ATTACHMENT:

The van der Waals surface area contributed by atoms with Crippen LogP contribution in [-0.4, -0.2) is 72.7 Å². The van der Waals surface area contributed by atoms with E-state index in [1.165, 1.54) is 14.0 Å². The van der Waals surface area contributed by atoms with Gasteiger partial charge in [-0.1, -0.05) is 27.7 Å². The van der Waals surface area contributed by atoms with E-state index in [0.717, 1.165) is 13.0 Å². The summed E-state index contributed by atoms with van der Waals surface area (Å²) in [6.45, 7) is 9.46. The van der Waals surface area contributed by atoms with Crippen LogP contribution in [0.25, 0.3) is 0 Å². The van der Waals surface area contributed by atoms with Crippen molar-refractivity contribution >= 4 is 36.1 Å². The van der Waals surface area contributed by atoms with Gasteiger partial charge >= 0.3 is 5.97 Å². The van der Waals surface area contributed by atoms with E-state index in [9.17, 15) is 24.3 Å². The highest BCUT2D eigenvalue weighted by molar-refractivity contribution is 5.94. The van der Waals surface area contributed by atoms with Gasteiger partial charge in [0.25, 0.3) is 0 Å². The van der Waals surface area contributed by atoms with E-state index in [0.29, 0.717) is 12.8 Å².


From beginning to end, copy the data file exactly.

The van der Waals surface area contributed by atoms with Crippen LogP contribution in [-0.4, -0.2) is 72.7 Å². The van der Waals surface area contributed by atoms with E-state index in [1.165, 1.54) is 14.0 Å². The van der Waals surface area contributed by atoms with Gasteiger partial charge in [-0.1, -0.05) is 27.7 Å². The van der Waals surface area contributed by atoms with E-state index in [0.717, 1.165) is 13.0 Å². The summed E-state index contributed by atoms with van der Waals surface area (Å²) in [6.45, 7) is 9.46. The van der Waals surface area contributed by atoms with Crippen LogP contribution in [0.25, 0.3) is 0 Å². The van der Waals surface area contributed by atoms with Crippen molar-refractivity contribution >= 4 is 36.1 Å². The van der Waals surface area contributed by atoms with Gasteiger partial charge >= 0.3 is 5.97 Å². The van der Waals surface area contributed by atoms with E-state index in [9.17, 15) is 24.3 Å². The highest BCUT2D eigenvalue weighted by molar-refractivity contribution is 5.94. The van der Waals surface area contributed by atoms with Gasteiger partial charge in [0.25, 0.3) is 0 Å². The van der Waals surface area contributed by atoms with E-state index in [0.29, 0.717) is 12.8 Å².